Event Knowledge in Large Language Models: The Gap Between the Impossible and the Unlikely

Cogn Sci. 2023 Nov;47(11):e13386. doi: 10.1111/cogs.13386.

Abstract

Word co-occurrence patterns in language corpora contain a surprising amount of conceptual knowledge. Large language models (LLMs), trained to predict words in context, leverage these patterns to achieve impressive performance on diverse semantic tasks requiring world knowledge. An important but understudied question about LLMs' semantic abilities is whether they acquire generalized knowledge of common events. Here, we test whether five pretrained LLMs (from 2018's BERT to 2023's MPT) assign a higher likelihood to plausible descriptions of agent-patient interactions than to minimally different implausible versions of the same event. Using three curated sets of minimal sentence pairs (total n = 1215), we found that pretrained LLMs possess substantial event knowledge, outperforming other distributional language models. In particular, they almost always assign a higher likelihood to possible versus impossible events (The teacher bought the laptop vs. The laptop bought the teacher). However, LLMs show less consistent preferences for likely versus unlikely events (The nanny tutored the boy vs. The boy tutored the nanny). In follow-up analyses, we show that (i) LLM scores are driven by both plausibility and surface-level sentence features, (ii) LLM scores generalize well across syntactic variants (active vs. passive constructions) but less well across semantic variants (synonymous sentences), (iii) some LLM errors mirror human judgment ambiguity, and (iv) sentence plausibility serves as an organizing dimension in internal LLM representations. Overall, our results show that important aspects of event knowledge naturally emerge from distributional linguistic patterns, but also highlight a gap between representations of possible/impossible and likely/unlikely events.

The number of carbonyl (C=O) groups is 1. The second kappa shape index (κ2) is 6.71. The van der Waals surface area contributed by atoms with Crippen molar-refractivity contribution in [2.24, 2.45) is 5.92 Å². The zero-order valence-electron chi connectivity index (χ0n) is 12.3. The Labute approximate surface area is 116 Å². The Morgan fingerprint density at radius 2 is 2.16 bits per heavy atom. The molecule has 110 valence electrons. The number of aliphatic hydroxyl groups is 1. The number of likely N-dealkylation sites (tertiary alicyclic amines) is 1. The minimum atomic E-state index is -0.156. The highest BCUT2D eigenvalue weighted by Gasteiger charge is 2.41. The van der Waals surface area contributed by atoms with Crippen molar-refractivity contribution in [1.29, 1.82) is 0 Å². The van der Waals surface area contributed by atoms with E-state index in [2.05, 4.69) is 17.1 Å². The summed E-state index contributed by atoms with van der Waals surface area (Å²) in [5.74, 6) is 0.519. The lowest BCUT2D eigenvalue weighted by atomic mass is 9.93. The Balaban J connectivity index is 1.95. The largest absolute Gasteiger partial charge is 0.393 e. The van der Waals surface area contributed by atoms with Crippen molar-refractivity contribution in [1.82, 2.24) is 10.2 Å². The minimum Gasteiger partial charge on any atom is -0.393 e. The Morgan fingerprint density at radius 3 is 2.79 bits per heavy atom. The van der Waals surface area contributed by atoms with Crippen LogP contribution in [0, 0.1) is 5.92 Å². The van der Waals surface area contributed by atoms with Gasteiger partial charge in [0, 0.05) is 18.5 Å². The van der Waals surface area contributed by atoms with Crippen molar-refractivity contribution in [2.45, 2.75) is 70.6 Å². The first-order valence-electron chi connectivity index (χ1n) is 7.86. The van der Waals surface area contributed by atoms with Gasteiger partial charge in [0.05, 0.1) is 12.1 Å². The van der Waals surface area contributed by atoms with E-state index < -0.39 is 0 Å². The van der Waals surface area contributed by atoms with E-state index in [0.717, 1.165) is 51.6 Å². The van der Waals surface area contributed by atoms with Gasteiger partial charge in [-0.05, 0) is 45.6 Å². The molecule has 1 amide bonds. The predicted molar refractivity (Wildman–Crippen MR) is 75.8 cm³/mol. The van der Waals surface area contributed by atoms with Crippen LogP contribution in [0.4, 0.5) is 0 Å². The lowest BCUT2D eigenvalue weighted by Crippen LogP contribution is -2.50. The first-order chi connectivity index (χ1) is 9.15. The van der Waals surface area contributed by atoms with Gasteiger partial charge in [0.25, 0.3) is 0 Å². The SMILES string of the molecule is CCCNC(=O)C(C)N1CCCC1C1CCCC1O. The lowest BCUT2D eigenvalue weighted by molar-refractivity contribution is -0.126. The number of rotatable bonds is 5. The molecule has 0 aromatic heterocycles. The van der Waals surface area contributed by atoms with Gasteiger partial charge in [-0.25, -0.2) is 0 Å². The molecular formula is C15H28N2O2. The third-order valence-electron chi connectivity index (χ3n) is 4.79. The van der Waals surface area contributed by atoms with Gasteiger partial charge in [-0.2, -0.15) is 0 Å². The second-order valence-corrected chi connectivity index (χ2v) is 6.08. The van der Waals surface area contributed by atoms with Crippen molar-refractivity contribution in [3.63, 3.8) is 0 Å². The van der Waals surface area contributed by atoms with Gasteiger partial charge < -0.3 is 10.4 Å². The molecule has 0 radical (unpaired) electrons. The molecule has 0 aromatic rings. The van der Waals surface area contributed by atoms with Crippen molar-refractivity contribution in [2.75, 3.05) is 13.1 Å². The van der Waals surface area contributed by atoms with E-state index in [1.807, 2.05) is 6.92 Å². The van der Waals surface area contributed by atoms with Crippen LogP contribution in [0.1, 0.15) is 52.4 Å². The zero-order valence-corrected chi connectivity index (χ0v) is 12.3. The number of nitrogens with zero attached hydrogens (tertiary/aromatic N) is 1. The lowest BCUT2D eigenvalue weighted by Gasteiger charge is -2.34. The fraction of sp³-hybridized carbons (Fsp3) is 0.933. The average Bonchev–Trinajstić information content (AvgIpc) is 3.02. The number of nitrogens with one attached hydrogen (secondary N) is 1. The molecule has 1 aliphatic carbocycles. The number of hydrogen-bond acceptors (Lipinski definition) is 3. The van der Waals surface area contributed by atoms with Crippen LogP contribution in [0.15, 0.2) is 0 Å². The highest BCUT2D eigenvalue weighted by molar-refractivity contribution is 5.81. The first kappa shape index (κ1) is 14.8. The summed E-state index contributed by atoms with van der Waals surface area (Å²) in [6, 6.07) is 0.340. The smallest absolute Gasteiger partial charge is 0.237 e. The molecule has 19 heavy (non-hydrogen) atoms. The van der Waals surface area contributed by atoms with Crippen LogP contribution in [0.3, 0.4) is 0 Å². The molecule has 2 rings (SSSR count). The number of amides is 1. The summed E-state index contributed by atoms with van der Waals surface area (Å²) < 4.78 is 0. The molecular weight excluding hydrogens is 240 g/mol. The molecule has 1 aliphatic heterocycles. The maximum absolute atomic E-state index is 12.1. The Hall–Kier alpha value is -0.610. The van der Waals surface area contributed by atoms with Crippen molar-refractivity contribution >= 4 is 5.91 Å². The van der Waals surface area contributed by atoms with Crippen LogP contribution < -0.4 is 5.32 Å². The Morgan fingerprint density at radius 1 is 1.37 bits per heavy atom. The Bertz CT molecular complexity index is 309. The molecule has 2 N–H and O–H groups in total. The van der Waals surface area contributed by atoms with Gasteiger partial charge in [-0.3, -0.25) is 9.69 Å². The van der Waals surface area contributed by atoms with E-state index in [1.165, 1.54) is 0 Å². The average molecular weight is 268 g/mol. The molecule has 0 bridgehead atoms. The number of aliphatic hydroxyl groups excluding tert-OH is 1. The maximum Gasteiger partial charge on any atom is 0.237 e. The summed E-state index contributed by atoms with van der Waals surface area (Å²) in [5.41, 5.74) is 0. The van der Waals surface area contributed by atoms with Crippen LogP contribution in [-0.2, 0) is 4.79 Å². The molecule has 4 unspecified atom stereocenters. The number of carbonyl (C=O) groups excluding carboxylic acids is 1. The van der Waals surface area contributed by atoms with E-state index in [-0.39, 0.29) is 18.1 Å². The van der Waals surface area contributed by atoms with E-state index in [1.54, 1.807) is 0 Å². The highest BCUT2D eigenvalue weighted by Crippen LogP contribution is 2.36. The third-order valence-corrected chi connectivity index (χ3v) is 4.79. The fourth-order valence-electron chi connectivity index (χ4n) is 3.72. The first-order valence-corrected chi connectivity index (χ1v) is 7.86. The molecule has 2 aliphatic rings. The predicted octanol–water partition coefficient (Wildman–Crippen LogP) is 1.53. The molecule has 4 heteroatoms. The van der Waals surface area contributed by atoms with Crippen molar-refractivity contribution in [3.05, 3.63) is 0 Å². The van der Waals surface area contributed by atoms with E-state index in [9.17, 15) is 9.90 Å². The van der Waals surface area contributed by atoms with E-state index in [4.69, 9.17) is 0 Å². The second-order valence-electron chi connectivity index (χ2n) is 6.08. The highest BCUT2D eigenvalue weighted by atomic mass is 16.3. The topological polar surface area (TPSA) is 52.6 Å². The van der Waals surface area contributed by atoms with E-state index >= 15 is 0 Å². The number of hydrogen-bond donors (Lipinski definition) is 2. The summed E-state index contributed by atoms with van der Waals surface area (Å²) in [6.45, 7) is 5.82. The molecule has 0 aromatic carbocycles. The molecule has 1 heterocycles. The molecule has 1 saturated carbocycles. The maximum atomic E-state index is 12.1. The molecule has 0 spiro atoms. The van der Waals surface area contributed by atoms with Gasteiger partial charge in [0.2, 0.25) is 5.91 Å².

Keywords: Artificial neural networks; Generalized event knowledge; Language models; Plausibility; Semantics; Syntax; Typicality; World knowledge.

Publication types

  • Research Support, Non-U.S. Gov't

MeSH terms

  • Humans
  • Judgment
  • Knowledge
  • Language*
  • Male
  • Reading
  • Semantics*

Grants and funding